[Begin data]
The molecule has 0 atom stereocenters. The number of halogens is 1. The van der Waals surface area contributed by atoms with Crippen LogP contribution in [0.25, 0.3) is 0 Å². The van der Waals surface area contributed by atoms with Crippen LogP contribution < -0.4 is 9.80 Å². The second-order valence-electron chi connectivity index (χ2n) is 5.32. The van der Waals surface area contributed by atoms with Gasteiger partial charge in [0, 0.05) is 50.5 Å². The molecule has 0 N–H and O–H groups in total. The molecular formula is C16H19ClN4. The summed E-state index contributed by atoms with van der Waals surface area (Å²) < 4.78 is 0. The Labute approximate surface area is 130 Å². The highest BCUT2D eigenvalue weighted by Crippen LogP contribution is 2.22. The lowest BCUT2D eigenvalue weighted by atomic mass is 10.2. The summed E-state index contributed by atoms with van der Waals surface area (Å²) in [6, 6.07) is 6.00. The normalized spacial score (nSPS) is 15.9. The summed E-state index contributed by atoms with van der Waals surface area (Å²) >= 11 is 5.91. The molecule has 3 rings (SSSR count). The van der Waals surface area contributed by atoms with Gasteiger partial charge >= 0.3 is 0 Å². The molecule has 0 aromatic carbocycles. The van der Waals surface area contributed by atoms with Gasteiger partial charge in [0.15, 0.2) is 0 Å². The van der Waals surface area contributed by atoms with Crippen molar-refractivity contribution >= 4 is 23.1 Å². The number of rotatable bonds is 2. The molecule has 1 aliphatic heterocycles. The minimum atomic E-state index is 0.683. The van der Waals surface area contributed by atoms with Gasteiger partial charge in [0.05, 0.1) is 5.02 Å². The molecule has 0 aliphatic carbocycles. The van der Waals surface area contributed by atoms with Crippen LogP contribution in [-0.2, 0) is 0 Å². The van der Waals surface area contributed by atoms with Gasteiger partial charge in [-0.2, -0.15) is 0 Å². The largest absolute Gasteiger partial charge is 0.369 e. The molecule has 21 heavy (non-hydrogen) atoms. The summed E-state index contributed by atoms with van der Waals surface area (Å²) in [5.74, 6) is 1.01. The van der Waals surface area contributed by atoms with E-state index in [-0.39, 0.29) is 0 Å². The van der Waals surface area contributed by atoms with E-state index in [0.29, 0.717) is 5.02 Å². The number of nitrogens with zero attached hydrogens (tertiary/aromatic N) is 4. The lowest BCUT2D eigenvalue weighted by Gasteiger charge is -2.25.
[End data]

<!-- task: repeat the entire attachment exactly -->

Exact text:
The molecule has 0 atom stereocenters. The number of halogens is 1. The van der Waals surface area contributed by atoms with Crippen LogP contribution in [0.25, 0.3) is 0 Å². The van der Waals surface area contributed by atoms with Crippen LogP contribution < -0.4 is 9.80 Å². The second-order valence-electron chi connectivity index (χ2n) is 5.32. The van der Waals surface area contributed by atoms with Gasteiger partial charge in [0, 0.05) is 50.5 Å². The molecule has 0 N–H and O–H groups in total. The molecular formula is C16H19ClN4. The summed E-state index contributed by atoms with van der Waals surface area (Å²) < 4.78 is 0. The Labute approximate surface area is 130 Å². The highest BCUT2D eigenvalue weighted by Crippen LogP contribution is 2.22. The lowest BCUT2D eigenvalue weighted by atomic mass is 10.2. The summed E-state index contributed by atoms with van der Waals surface area (Å²) in [6, 6.07) is 6.00. The normalized spacial score (nSPS) is 15.9. The summed E-state index contributed by atoms with van der Waals surface area (Å²) >= 11 is 5.91. The molecule has 3 rings (SSSR count). The van der Waals surface area contributed by atoms with Gasteiger partial charge >= 0.3 is 0 Å². The molecule has 0 aromatic carbocycles. The van der Waals surface area contributed by atoms with Gasteiger partial charge in [0.15, 0.2) is 0 Å². The van der Waals surface area contributed by atoms with Crippen molar-refractivity contribution >= 4 is 23.1 Å². The number of rotatable bonds is 2. The molecule has 1 aliphatic heterocycles. The minimum atomic E-state index is 0.683. The van der Waals surface area contributed by atoms with Gasteiger partial charge in [0.05, 0.1) is 5.02 Å². The molecule has 0 aliphatic carbocycles. The van der Waals surface area contributed by atoms with Crippen LogP contribution in [-0.2, 0) is 0 Å². The van der Waals surface area contributed by atoms with Gasteiger partial charge in [-0.2, -0.15) is 0 Å². The largest absolute Gasteiger partial charge is 0.369 e. The molecule has 21 heavy (non-hydrogen) atoms. The summed E-state index contributed by atoms with van der Waals surface area (Å²) in [5.74, 6) is 1.01. The van der Waals surface area contributed by atoms with E-state index in [-0.39, 0.29) is 0 Å². The van der Waals surface area contributed by atoms with E-state index in [0.29, 0.717) is 5.02 Å². The number of nitrogens with zero attached hydrogens (tertiary/aromatic N) is 4. The lowest BCUT2D eigenvalue weighted by Gasteiger charge is -2.25.